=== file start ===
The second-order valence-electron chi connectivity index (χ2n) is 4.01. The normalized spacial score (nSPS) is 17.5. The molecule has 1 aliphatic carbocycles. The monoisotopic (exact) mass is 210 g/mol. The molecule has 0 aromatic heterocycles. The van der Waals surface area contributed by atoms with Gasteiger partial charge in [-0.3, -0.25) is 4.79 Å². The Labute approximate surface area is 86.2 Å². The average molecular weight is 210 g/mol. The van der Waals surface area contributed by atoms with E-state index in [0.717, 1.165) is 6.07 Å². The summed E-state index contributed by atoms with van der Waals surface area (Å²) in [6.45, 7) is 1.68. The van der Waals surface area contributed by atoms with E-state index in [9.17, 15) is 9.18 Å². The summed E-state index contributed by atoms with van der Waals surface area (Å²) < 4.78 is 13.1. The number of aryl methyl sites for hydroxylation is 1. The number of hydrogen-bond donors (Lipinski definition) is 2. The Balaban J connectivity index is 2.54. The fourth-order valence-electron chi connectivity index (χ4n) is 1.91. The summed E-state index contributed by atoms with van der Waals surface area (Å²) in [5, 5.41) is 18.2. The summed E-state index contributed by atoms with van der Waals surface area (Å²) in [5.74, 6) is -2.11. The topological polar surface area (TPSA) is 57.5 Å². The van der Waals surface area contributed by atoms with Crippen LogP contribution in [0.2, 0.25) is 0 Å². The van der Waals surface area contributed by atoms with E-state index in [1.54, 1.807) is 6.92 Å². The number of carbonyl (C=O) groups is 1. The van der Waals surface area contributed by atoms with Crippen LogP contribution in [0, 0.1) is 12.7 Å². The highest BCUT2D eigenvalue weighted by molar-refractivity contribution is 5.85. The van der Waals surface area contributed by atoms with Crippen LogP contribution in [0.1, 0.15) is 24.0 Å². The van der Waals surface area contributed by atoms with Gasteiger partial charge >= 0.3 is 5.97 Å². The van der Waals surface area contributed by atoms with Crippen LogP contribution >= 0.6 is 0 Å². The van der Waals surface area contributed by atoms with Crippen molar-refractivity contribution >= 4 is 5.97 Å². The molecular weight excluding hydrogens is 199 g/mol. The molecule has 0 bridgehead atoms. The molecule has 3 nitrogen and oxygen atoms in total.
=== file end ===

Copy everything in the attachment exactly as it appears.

The second-order valence-electron chi connectivity index (χ2n) is 4.01. The normalized spacial score (nSPS) is 17.5. The molecule has 1 aliphatic carbocycles. The monoisotopic (exact) mass is 210 g/mol. The molecule has 0 aromatic heterocycles. The van der Waals surface area contributed by atoms with Gasteiger partial charge in [-0.3, -0.25) is 4.79 Å². The Labute approximate surface area is 86.2 Å². The average molecular weight is 210 g/mol. The van der Waals surface area contributed by atoms with E-state index in [0.717, 1.165) is 6.07 Å². The summed E-state index contributed by atoms with van der Waals surface area (Å²) in [6.45, 7) is 1.68. The van der Waals surface area contributed by atoms with E-state index in [9.17, 15) is 9.18 Å². The summed E-state index contributed by atoms with van der Waals surface area (Å²) < 4.78 is 13.1. The number of aryl methyl sites for hydroxylation is 1. The number of hydrogen-bond donors (Lipinski definition) is 2. The Balaban J connectivity index is 2.54. The fourth-order valence-electron chi connectivity index (χ4n) is 1.91. The summed E-state index contributed by atoms with van der Waals surface area (Å²) in [5, 5.41) is 18.2. The summed E-state index contributed by atoms with van der Waals surface area (Å²) in [5.74, 6) is -2.11. The topological polar surface area (TPSA) is 57.5 Å². The van der Waals surface area contributed by atoms with Crippen LogP contribution in [0.2, 0.25) is 0 Å². The van der Waals surface area contributed by atoms with E-state index in [1.54, 1.807) is 6.92 Å². The number of carbonyl (C=O) groups is 1. The van der Waals surface area contributed by atoms with Crippen LogP contribution in [0, 0.1) is 12.7 Å². The highest BCUT2D eigenvalue weighted by molar-refractivity contribution is 5.85. The van der Waals surface area contributed by atoms with Crippen LogP contribution in [0.1, 0.15) is 24.0 Å². The van der Waals surface area contributed by atoms with Gasteiger partial charge >= 0.3 is 5.97 Å². The van der Waals surface area contributed by atoms with Crippen LogP contribution >= 0.6 is 0 Å². The van der Waals surface area contributed by atoms with Crippen molar-refractivity contribution >= 4 is 5.97 Å². The molecular weight excluding hydrogens is 199 g/mol. The molecule has 0 bridgehead atoms. The molecule has 3 nitrogen and oxygen atoms in total.